Our next door neighbors were moving down to one of the garden apartments on the first floor. They had been moving themselves for two days, and with no AC in the building, were exhausted. I ran over to Ralph’s to get them some fruit and muffins for breakfast so that they could sleep in, and had just delivered them and come back upstairs when I heard an enthusiastic ringing of the doorbell. Hearing jovial voices outside, and thinking they were coming to say thank you, I swung open the door, instead greeted by a tall young man in a gray T-shirt and shorts, and a short dark-haired girl with a striped shirt and braces. The boy thrust out his sweaty palm and introduced himself as John, and his friend, Daisy.
“We’re in a competition to earn points for a trip to Italy!” He pushed the familiar laminated ID card of sales identification into my reluctant hand. He instructed me to flip it over to see on the back that they could in fact go to Italy. If you have ever been assaulted at your door by these sales animals, you know the drill. Whatever you are looking at is printed with such small type that there is no way you would ever be able to read it. Meanwhile, the steady barrage of enthusiasm and guilt-inducing sales pitch came at a relentless pace. I raised my eyes from the card and tuned back into his spiel. “And here, you are supposed to ask us how do you earn your points?!”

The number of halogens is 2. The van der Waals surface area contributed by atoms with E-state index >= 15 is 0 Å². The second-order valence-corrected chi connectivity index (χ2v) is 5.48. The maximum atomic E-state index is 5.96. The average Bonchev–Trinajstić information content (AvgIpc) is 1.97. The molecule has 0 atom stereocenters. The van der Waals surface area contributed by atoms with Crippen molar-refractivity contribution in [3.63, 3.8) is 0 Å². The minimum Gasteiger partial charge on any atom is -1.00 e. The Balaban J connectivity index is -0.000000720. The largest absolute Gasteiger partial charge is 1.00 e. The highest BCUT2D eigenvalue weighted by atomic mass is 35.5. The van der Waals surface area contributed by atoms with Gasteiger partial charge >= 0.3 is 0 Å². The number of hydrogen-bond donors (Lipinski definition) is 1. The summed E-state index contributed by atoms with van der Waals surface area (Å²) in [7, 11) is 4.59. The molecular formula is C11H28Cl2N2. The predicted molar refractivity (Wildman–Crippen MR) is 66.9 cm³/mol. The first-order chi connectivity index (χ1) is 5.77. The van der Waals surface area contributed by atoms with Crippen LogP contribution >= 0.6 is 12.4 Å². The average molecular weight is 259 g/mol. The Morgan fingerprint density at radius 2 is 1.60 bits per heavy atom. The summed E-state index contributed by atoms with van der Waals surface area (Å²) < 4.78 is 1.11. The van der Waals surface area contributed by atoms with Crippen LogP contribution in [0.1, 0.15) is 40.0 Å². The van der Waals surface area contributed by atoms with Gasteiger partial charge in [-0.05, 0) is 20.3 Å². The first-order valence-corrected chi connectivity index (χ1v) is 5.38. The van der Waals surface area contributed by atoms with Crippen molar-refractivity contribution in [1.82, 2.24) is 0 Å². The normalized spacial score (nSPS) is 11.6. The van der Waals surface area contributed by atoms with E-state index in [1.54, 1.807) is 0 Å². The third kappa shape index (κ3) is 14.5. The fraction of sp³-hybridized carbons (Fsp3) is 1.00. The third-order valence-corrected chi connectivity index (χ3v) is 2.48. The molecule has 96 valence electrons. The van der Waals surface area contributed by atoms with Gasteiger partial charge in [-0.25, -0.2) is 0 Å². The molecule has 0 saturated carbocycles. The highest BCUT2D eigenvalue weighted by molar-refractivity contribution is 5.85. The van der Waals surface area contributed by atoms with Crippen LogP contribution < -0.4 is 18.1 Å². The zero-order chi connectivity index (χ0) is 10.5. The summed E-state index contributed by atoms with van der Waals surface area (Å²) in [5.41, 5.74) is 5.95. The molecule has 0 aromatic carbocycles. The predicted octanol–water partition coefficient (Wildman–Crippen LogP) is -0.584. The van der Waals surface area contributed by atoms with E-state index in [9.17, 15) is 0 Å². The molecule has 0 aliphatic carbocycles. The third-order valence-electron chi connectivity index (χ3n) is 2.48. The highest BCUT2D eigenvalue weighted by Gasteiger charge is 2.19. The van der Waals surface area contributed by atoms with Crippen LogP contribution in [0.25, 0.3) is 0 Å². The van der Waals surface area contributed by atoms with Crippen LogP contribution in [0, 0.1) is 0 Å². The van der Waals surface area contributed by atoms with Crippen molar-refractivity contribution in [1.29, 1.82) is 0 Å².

Since we have lived in our 24-hour secure apartment building, it’s been a very long time since I have had to say no to someone soliciting at the door, and so I was still trying to figure our how they even got upstairs.
” I am pretty sure this building doesn’t allow people to go door to door, so what are you doing here? Do you live in the building?”
The young woman piped up, “We have just been visiting our friend Mr. Donald, who lives down the hall. Do you know Mr. Donald?” I nodded weakly. ‘Mr. Donald’ is the president of our Homeowners Association and a very savvy man. I was sure he had not encouraged these sweaty, enthusiastic teens to meander through the halls of our condo building ringing the door bells and interrupting our Saturday evening.